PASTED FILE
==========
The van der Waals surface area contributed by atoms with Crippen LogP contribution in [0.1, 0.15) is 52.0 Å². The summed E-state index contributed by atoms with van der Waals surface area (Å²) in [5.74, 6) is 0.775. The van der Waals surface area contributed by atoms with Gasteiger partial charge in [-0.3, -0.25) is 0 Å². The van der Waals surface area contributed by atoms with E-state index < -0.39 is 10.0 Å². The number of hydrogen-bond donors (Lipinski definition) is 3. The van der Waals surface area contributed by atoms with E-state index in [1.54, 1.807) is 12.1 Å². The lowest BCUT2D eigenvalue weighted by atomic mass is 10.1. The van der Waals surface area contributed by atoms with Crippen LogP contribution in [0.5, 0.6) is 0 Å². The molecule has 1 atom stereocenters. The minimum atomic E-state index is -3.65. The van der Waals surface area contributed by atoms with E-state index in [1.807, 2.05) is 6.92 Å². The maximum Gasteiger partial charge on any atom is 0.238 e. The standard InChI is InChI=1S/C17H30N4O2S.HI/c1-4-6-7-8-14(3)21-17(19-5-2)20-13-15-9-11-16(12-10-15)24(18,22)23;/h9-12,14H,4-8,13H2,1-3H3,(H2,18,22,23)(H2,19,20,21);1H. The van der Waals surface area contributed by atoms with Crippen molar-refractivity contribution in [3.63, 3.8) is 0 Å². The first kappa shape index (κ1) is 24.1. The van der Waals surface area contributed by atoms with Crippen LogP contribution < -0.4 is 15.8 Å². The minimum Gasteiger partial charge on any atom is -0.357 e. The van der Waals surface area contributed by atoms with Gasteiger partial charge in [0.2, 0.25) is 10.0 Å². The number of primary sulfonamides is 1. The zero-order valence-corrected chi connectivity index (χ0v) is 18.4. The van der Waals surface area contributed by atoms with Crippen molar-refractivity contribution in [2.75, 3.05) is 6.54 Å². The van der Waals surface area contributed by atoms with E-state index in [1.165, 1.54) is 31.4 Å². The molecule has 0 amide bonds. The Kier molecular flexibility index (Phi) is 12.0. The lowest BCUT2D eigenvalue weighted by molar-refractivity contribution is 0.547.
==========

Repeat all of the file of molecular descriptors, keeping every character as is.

The van der Waals surface area contributed by atoms with Crippen LogP contribution in [0.1, 0.15) is 52.0 Å². The summed E-state index contributed by atoms with van der Waals surface area (Å²) in [5.74, 6) is 0.775. The van der Waals surface area contributed by atoms with Gasteiger partial charge in [-0.3, -0.25) is 0 Å². The van der Waals surface area contributed by atoms with E-state index < -0.39 is 10.0 Å². The number of hydrogen-bond donors (Lipinski definition) is 3. The van der Waals surface area contributed by atoms with E-state index in [1.54, 1.807) is 12.1 Å². The lowest BCUT2D eigenvalue weighted by atomic mass is 10.1. The van der Waals surface area contributed by atoms with Crippen LogP contribution in [0.5, 0.6) is 0 Å². The molecule has 1 atom stereocenters. The minimum atomic E-state index is -3.65. The van der Waals surface area contributed by atoms with E-state index in [1.807, 2.05) is 6.92 Å². The maximum Gasteiger partial charge on any atom is 0.238 e. The standard InChI is InChI=1S/C17H30N4O2S.HI/c1-4-6-7-8-14(3)21-17(19-5-2)20-13-15-9-11-16(12-10-15)24(18,22)23;/h9-12,14H,4-8,13H2,1-3H3,(H2,18,22,23)(H2,19,20,21);1H. The van der Waals surface area contributed by atoms with Crippen molar-refractivity contribution in [3.63, 3.8) is 0 Å². The first kappa shape index (κ1) is 24.1. The van der Waals surface area contributed by atoms with Crippen LogP contribution < -0.4 is 15.8 Å². The minimum Gasteiger partial charge on any atom is -0.357 e. The van der Waals surface area contributed by atoms with Gasteiger partial charge in [0.2, 0.25) is 10.0 Å². The number of primary sulfonamides is 1. The zero-order valence-corrected chi connectivity index (χ0v) is 18.4. The van der Waals surface area contributed by atoms with Crippen molar-refractivity contribution in [2.75, 3.05) is 6.54 Å². The van der Waals surface area contributed by atoms with E-state index in [1.165, 1.54) is 31.4 Å². The molecule has 0 amide bonds. The Kier molecular flexibility index (Phi) is 12.0. The lowest BCUT2D eigenvalue weighted by molar-refractivity contribution is 0.547.